China Railway
Projects expected to boost the sluggish economy. Reuters

China has announced infrastructure projects worth one trillion yuan (£98.7b) sparking speculations of an economic revival in the world's second largest economy.

The country's economic body, the National Development and Reform Commission, plans to develop highways, ports and runways signalling the authorities' intention to boost the economy before its upcoming change in leadership, reports Reuters.

"Apart from the large sizes of the projects, the announcements for these new projects were all made in two days, which is very intense," Zhang Zhiwei, an economist at Nomura in Hong Kong, told Reuters.

Shares of machinery firms jumped on the news, with Sany Heavy Industry listed in Shanghai and Zoomlion listed in Shenzhen gaining more than 6 percent, while Taiyuan Heavy rose 10 percent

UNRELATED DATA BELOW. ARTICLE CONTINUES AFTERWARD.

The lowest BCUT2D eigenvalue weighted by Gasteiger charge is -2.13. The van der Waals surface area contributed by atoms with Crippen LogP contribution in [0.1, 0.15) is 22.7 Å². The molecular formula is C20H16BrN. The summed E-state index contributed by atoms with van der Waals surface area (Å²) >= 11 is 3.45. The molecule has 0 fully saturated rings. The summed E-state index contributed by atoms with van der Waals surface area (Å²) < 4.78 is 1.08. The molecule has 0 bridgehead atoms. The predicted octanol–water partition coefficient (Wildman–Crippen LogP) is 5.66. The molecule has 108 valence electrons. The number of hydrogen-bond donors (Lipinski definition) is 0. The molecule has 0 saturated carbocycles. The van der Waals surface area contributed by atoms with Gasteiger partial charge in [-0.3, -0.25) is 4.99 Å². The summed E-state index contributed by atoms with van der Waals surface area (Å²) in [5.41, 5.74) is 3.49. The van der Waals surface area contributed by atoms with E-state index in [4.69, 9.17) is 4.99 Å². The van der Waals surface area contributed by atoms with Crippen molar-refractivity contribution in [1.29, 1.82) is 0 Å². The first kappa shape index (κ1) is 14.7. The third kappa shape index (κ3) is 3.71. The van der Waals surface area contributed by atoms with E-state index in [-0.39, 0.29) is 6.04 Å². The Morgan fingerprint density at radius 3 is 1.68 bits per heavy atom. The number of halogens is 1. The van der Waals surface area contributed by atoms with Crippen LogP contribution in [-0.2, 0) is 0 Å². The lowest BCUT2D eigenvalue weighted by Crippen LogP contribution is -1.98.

The project is backed by Beijing which raises its chances of execution, as many projects announced in the recent past by local governments failed to see the light of day due to shortage of funds.

Analysts had been of the opinion that the Chinese government would come up with more fiscal spending and monetary easing to revive the economy, but significant action was limited with the authorities opting for a cautious approach, reported the Financial Times.

China's second quarter growth had fallen to its lowest in three years at 7.6 percent and soon to be released data for the month of August was expected to be bleak as well.

Bloomberg reports that lack of action from the government had pulled the Shanghai Composite Index down for the fourth month by 2.7 percent in August.

Hong Kong-based analyst at Bank Julius Baer & Co Alan Lam said in an email to Bloomberg that the latest announcement suggests that "Chinese policy makers may consider implementing more fiscal measures to support economic growth".

"The market may be a bit over-worried on the near-term economic outlook and policy uncertainties in China. But the negative market perception on Chinese equities is unlikely to change before policy makers take steps to boost the economy and China's economic data start to improve," he said.